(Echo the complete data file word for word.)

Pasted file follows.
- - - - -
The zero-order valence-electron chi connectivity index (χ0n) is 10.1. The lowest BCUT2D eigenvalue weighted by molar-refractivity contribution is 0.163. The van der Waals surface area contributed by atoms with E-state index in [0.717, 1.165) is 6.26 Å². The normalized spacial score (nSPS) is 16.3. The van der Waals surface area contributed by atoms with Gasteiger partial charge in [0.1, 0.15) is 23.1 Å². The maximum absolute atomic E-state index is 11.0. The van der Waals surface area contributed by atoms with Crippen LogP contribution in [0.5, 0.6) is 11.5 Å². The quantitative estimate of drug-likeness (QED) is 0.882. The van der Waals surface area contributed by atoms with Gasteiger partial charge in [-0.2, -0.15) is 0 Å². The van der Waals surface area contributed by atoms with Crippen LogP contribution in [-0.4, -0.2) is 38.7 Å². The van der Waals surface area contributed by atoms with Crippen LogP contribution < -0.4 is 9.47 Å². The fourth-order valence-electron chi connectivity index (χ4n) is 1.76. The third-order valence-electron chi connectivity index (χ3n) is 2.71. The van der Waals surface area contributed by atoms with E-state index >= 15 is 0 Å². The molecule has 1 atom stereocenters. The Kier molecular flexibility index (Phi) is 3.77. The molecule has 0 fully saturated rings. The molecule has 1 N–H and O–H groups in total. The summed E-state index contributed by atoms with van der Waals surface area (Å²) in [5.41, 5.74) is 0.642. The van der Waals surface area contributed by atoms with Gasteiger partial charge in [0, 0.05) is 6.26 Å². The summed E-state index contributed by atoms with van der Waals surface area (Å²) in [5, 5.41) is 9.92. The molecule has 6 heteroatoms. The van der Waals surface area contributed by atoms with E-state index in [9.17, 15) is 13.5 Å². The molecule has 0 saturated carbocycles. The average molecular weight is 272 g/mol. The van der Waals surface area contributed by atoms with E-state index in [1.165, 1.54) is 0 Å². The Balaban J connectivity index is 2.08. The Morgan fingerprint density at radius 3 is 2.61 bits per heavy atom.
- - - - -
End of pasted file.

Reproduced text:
The zero-order valence-electron chi connectivity index (χ0n) is 10.1. The lowest BCUT2D eigenvalue weighted by molar-refractivity contribution is 0.163. The van der Waals surface area contributed by atoms with E-state index in [0.717, 1.165) is 6.26 Å². The normalized spacial score (nSPS) is 16.3. The van der Waals surface area contributed by atoms with Gasteiger partial charge in [0.1, 0.15) is 23.1 Å². The maximum absolute atomic E-state index is 11.0. The van der Waals surface area contributed by atoms with Crippen LogP contribution in [0.5, 0.6) is 11.5 Å². The quantitative estimate of drug-likeness (QED) is 0.882. The van der Waals surface area contributed by atoms with Gasteiger partial charge in [-0.2, -0.15) is 0 Å². The van der Waals surface area contributed by atoms with Crippen LogP contribution in [-0.4, -0.2) is 38.7 Å². The van der Waals surface area contributed by atoms with Crippen LogP contribution < -0.4 is 9.47 Å². The fourth-order valence-electron chi connectivity index (χ4n) is 1.76. The third-order valence-electron chi connectivity index (χ3n) is 2.71. The van der Waals surface area contributed by atoms with E-state index >= 15 is 0 Å². The molecule has 1 atom stereocenters. The Kier molecular flexibility index (Phi) is 3.77. The molecule has 0 fully saturated rings. The molecule has 1 N–H and O–H groups in total. The summed E-state index contributed by atoms with van der Waals surface area (Å²) in [5.41, 5.74) is 0.642. The van der Waals surface area contributed by atoms with Gasteiger partial charge in [0, 0.05) is 6.26 Å². The summed E-state index contributed by atoms with van der Waals surface area (Å²) in [5, 5.41) is 9.92. The molecule has 6 heteroatoms. The van der Waals surface area contributed by atoms with E-state index in [9.17, 15) is 13.5 Å². The molecule has 0 saturated carbocycles. The average molecular weight is 272 g/mol. The van der Waals surface area contributed by atoms with E-state index in [1.165, 1.54) is 0 Å². The Balaban J connectivity index is 2.08. The Morgan fingerprint density at radius 3 is 2.61 bits per heavy atom.